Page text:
WAVE Data Format Data Packing Document

Discussion in 'Windows Media Player' started by venmad, Dec 24, 2003.

  1. venmad

    venmad Guest

    Hi,
    I am looking for the link to the document where wave
    audio data packing is explained.

    For example, if I have encoded Data in GAM610, How do I
    pack it so that Media Player can Play it.

    thanks
     
    venmad, Dec 24, 2003
    #1
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  2. If you mean you want to know the structure of a .wav file,
    it's very easy: it's a 'RIFF' file of type 'WAVE' which
    contains a WAVEFORMATEX in the header and the audio stream
    in the 'data' chunk. You can get the details from
    www.wotsit.org.



    --

    /**
    * Alessandro Angeli
    *
    * MVP::DigitalMedia
    *
    * a dot angeli at biosys dot net
    */
     
    Alessandro Angeli [MVP::DigitalMedia], Dec 24, 2003
    #2
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  3. venmad

    Guest Guest

    Thanks
    I am not sure, but the Data Looks to be OLD as there are
    more Registered WAVE Format codecs.
     
    Guest, Dec 24, 2003
    #3
  4. I can't follow you. The codecs' format tags have nothing to
    do with the WAVE file structure. A WAVE is just a container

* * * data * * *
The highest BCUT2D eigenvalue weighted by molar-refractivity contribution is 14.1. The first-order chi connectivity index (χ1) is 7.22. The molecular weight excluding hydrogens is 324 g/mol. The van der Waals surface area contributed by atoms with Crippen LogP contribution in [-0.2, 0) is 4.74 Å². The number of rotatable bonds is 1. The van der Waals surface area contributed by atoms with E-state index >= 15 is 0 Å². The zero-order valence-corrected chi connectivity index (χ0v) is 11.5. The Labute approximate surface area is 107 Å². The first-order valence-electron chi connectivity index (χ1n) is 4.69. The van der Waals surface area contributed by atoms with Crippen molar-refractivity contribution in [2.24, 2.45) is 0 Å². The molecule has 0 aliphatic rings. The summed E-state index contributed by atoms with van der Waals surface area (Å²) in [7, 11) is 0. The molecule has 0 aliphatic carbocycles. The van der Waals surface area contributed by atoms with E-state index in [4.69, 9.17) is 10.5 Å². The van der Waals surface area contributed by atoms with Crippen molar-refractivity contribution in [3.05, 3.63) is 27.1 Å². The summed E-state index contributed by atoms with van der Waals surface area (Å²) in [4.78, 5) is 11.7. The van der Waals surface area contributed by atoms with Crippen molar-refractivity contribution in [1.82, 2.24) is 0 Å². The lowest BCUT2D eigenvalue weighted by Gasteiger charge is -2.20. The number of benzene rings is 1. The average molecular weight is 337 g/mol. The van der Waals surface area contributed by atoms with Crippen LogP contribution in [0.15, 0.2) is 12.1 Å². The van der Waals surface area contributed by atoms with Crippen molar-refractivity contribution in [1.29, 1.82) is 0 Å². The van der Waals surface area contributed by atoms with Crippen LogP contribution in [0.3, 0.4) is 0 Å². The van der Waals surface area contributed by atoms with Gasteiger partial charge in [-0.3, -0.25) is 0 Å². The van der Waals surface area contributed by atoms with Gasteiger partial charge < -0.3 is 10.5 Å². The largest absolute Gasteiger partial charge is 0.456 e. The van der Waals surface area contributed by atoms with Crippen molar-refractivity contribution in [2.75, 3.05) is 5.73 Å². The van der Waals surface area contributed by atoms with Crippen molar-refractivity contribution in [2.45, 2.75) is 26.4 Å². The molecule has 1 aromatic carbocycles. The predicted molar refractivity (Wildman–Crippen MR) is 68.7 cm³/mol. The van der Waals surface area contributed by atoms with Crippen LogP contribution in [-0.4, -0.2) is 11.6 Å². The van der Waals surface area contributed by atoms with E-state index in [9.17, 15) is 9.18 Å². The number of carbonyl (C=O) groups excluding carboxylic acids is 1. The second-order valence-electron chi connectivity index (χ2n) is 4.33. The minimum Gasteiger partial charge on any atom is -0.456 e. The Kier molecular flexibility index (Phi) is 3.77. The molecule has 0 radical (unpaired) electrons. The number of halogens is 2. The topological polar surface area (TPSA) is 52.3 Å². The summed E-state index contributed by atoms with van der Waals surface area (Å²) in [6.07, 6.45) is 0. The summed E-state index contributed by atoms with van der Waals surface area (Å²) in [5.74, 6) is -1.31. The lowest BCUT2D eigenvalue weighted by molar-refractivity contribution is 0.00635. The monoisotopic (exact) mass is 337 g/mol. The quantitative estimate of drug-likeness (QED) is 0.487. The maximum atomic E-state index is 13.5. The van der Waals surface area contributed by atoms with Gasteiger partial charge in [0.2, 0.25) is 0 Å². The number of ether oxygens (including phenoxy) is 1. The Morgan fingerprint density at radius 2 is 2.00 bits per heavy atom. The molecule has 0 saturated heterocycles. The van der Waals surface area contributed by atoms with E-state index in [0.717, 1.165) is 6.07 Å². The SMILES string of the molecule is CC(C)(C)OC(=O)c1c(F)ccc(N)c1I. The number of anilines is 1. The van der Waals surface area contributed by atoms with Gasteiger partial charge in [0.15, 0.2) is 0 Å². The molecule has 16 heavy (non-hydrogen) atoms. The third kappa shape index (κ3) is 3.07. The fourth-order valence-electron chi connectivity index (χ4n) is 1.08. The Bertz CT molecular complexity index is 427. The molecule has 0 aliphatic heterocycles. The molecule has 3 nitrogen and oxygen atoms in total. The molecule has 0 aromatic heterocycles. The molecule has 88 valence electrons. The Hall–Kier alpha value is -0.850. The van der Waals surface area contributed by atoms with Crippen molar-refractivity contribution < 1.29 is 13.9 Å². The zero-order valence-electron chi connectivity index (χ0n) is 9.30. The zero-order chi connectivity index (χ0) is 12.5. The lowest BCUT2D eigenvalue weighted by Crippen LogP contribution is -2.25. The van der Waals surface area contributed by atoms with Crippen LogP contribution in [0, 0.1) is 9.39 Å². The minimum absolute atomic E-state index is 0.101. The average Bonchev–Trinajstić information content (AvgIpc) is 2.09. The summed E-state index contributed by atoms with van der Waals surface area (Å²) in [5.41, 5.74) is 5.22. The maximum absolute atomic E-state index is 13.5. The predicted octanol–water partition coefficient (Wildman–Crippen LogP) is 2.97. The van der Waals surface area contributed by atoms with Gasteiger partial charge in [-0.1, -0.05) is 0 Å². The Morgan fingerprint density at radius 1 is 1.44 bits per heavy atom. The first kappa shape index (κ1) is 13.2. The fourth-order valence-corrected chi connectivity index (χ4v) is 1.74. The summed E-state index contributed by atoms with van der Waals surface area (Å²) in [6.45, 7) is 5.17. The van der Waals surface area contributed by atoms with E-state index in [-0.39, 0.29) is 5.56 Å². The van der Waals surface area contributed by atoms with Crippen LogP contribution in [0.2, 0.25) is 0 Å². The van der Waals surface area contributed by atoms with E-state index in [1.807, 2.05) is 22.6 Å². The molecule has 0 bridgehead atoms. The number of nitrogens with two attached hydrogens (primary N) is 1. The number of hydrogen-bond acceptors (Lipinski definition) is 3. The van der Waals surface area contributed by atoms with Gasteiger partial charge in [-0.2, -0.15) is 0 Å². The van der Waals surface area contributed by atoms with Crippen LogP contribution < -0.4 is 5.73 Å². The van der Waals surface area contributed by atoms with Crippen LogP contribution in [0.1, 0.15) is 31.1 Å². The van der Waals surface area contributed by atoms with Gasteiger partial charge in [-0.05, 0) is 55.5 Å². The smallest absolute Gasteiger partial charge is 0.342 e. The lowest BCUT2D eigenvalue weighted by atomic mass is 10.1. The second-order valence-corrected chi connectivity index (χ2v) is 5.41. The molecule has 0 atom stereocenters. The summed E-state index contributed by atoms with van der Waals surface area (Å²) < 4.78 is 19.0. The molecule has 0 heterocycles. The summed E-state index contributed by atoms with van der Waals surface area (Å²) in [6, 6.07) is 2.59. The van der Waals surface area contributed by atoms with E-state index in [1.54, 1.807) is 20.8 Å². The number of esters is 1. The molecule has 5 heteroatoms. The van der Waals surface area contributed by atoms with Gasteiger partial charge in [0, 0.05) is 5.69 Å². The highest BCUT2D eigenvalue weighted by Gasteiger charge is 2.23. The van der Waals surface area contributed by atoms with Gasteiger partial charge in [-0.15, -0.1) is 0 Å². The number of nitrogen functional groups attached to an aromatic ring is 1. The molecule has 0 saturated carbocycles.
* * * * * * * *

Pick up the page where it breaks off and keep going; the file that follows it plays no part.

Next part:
for whatever audio data you want to put in there as long as
    you provide a correct header and you have a suitable
    software to decode it (for example an ACM codec or a
    DirectShow filter or a DMO or a custom decoder...).

    --

    /**
    * Alessandro Angeli
    *
    * MVP::DigitalMedia
    *
    * a dot angeli at biosys dot net
    */
     
    Alessandro Angeli [MVP::DigitalMedia], Dec 25, 2003
    #4
  5. venmad

    venmad Guest

    Each coder takes raw audio data and encodes it. After
    encoding it need to pack the data. For example, ADPCM
    takes one audio sample and converts into a 5/4/3/2 bit
    sample depending upon the output rate. These bits needs
    to be packed to make a audio file. After packing we put
    the WAVE Header.

    What I was saying was that document has packing format
    for few coders only, where as Media Player codec tag file
    as lot more coders.
     
    venmad, Dec 29, 2003
    #5
  6. The document on www.wotsit.org only describes the RIFF/WAVE
    file format (the system stream) and, as an example, the data
    format for LPCM audio. The data format is not an inherent
    part of the file structure and can actually be any arbitrary
    binary data stream stored in the 'data' chunk(s). For each
    data format, you need the specifications of that particular
    format if you want to understand it. Some can be found and
    are more or less publicly available, others are strictly
    proprietary. On Windows, anyway, you have 3 system
    registries of codecs (ACM, DirectShow filters, DMOs) that
    can handle the various formats. Unless you want to
    understand the data yourself, you can query those registries
    using the informations in the WAVEFORMATEX header to find a
    codec that can handle that data and provide you with a
    canonical representation of it (usually LPCM).


    --

    /**
    * Alessandro Angeli
    *
    * MVP::DigitalMedia
    *
    * a dot angeli at biosys dot net
    */
     
    Alessandro Angeli [MVP::DigitalMedia], Dec 29, 2003
    #6
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